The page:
Fatal Chesterfield School Bus Crash Serves as a Safety Reminder

By Lauren Wanko

At the Rahway Bus Company, school bus inspections are a daily event.

“School bus transportation is one of the safest modes of transportation,” says Tim Wallace, president of the New Jersey School Bus Owners Association.

The National Highway Traffic Safety Administration reports that American students are nearly eight times safer riding in a school bus than with their own parents or guardians in a car. Wallace says, “They are built like tanks. The majority of the time, if they get into accidents the other party loses.”

Wallace, also president of the Rahway Bus Company in Colonia, explained the inspection that every bus driver completes before getting behind the wheel. The inspection takes about five minutes and covers all aspects of the bus, from checking the emergency exits, to examining the tires, to inspecting the seat belts.

New Jersey is one of only six states that requires seat belt use on school buses. But that doesn’t guarantee that children follow the law. The NTSB is investigating whether seat belts were a factor in the Chesterfield crash that killed one 11-year-old girl last week.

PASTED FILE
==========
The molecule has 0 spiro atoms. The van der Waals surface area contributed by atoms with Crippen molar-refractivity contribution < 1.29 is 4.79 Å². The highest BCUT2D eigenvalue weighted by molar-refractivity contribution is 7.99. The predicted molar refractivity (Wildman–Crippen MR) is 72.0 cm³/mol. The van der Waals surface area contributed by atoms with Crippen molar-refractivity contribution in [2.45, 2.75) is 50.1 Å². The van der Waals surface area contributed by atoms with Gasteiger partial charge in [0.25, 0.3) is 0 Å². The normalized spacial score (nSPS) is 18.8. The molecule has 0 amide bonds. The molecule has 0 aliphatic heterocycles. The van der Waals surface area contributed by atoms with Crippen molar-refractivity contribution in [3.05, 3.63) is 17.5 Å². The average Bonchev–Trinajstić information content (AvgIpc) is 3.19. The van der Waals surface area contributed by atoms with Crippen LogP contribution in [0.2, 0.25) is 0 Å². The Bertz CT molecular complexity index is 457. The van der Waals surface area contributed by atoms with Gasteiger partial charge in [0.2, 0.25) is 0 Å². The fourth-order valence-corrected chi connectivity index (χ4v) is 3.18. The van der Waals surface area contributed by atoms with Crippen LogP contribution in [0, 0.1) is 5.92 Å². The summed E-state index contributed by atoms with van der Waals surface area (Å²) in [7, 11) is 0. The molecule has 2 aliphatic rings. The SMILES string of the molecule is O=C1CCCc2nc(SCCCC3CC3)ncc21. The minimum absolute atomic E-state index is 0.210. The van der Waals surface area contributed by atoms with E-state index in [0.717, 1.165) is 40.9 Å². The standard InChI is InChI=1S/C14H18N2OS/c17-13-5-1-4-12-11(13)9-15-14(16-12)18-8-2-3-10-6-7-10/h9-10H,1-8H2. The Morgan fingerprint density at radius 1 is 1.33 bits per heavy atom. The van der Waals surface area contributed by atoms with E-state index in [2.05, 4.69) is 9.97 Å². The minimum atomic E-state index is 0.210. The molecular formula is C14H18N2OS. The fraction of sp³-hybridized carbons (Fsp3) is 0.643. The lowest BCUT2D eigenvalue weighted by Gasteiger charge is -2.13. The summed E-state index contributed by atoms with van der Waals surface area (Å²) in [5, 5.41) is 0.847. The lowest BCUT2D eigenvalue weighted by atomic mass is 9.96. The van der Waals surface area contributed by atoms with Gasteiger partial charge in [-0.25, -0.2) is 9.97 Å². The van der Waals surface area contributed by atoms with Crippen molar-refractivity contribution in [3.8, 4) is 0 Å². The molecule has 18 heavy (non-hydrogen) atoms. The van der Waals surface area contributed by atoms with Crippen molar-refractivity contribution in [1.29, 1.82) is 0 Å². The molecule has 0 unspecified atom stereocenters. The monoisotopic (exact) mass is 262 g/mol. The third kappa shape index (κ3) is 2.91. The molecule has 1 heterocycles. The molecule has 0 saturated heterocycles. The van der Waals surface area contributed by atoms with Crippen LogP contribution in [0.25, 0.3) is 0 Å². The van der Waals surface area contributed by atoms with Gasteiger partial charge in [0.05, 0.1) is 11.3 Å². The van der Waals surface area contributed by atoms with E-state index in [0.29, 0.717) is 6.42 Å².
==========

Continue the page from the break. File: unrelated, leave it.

“We try to encourage students to use them. We have two means, one is passive. We have a sign that says seat belt saves lives… at the same time students are boarding we say good morning and buckle up… but there is no guarantee they are going to wear them,” says Wallace.

And the state has other safety requirements including semi-annual state inspections, as well as other inspections throughout the year. Drivers go through both a federal and state background check and are subject to random drug testing. Wallace’s new drivers go through 10 hours of classroom instruction and anywhere between 20 and 40 hours of on-the-road training.

Wallace says that he was deeply moved by the tragedy and it served as a reminder, that when it comes to school bus safety, one can never be too safe.